How do you plan to set Hackett apart?
To be successful in bespoke tailoring you have to have your own house style, and not copy anyone else. Bringing a house style to J.P. Hackett No14 Savile Row was my main goal – and I think it is my greatest achievement in tailoring so far.
The No14 house style differs to other tailoring houses along the row: it mixes the classic and structured English cut – more traditionally Hackett – with the softer, lightweight and more modern Spanish tailoring influence. Together, this style is unique – and we’re really proud to offer a blend that no one else does here.
I am following the English look of Hackett, making the shoulder line look more natural with rope sleeves. I have added a slightly higher armhole with more fullness in the sleeves to add to the ease of movement, and I like to build a more chesty garment to create a nicer line down to the waistline.
My style of tailoring is not about fitting our style to a customer, but adapting our house style and shape to create the desired silhouette that best suits each person, making every item more unique than the last. That is the way I was taught.
How long does it take to make a fully bespoke suit on average?
On average we spend upwards of 80 hours on every suit – and at least three fittings with the customer. Every single process of a J.P. Hackett bespoke suit is done under our roof at No14.
What does Savile Row mean to you personally?
Savile Row is home to some of the best tailors in the world. That makes coming to work every day a privilege and there is always a new experience or something to learn.
My grandfather started his tailoring career here on Savile Row and I always dreamt to be back doing the same thing; it has been a lifetime goal.
What are some of the more outlandish requests you’ve had in your career?
One of my old customers wanted me to make him a traditional Victorian bathing suit for a fancy dress party on the beach. I have to say I really enjoyed the whole process of it.
Are you seeing a resurgence in the pinstripe?
There is indeed resurgence in both fashion and ready-to-wear brands adding pinstripe to their collections. Nevertheless, in traditional tailoring, pinstripe suits have always been a classic – a go-to cloth of choice. There are so many varieties of pinstripe cloths to choose from that the possibilities are endless – from making something very bold to something with just a hint of pattern and texture.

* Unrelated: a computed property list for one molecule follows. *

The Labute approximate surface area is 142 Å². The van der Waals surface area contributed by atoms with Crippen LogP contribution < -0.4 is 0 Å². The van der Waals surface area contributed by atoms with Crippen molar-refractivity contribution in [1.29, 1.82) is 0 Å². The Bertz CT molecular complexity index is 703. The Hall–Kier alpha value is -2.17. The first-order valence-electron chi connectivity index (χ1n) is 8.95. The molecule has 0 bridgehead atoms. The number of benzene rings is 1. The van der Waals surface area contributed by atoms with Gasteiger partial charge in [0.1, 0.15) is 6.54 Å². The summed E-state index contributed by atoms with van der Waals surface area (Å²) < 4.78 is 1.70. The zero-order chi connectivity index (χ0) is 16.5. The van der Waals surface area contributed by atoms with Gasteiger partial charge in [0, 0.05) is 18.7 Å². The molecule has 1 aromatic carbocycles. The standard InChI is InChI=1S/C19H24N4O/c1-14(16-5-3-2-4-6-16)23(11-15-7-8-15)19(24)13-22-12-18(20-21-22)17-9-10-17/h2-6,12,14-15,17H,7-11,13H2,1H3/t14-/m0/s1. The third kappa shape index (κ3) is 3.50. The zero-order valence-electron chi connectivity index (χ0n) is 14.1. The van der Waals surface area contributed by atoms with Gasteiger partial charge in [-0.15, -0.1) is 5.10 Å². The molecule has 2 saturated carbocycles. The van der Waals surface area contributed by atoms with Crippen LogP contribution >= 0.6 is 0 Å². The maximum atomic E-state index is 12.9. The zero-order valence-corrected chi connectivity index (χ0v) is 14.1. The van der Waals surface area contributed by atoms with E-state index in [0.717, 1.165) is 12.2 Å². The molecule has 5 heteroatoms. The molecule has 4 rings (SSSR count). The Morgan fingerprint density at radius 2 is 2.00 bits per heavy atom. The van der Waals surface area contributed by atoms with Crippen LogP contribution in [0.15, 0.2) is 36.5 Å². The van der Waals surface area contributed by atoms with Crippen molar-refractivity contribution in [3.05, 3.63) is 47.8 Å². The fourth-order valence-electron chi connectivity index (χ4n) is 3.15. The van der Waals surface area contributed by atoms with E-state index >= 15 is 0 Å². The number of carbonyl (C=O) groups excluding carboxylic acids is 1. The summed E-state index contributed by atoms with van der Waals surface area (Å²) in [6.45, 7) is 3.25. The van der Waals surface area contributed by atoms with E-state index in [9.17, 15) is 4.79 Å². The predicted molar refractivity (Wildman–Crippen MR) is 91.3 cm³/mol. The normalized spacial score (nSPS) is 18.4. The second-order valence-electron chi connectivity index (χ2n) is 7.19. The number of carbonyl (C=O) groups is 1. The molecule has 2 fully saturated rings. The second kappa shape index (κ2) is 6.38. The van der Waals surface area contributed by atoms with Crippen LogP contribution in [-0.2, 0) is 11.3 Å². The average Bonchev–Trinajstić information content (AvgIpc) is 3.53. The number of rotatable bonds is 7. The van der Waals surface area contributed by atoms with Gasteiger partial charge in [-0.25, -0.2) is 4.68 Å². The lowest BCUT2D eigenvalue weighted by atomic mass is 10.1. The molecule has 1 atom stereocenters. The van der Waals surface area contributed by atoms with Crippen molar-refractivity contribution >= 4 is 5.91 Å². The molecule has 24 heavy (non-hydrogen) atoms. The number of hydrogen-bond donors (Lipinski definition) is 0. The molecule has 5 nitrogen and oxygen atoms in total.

What three suits should every man own?
First of all, when a customer is embarking in the new adventure of getting a bespoke suit, our job is to guide customers to choose a style that best suits their lifestyle.
I would start by advising on a plain or very fine-pattern dark navy suit. Then I would propose a classic grey suit – again it could be plain or with a very fine pattern. And a third choice would be a midnight navy blazer and grey trousers.
The three options are ideal for almost all day-to-day meetings and events – these are my sartorial ‘must haves’.
What’s your style bugbear?
When a customer doesn’t wear their bespoke suit, but instead keeps it in the wardrobe to be worn very few times or on ‘special occasions’. I love the suits that I make to be worn and used.
COVID-19 will obviously have long-lasting repercussions for every industry. How do you think it will affect yours?
Even before Covid-19, customers were more concerned than ever as to where the fabric comes from and where the suits are made.
I think people’s inquisitive nature and having insight to the entire process will be more front of mind than ever before.
I am hopeful that bespoke tailoring won’t be affected too much, as the service is very exclusive and private between the tailor and the customer.
But there is no doubt that we will have to adapt to new ways of working to ensure we evolve – and ensure the best safety of everyone that shops and works with us.
J.P.Hackett No14 Savile Row, W1S 3JN, 020 3696 9061. For more information, see hackett.com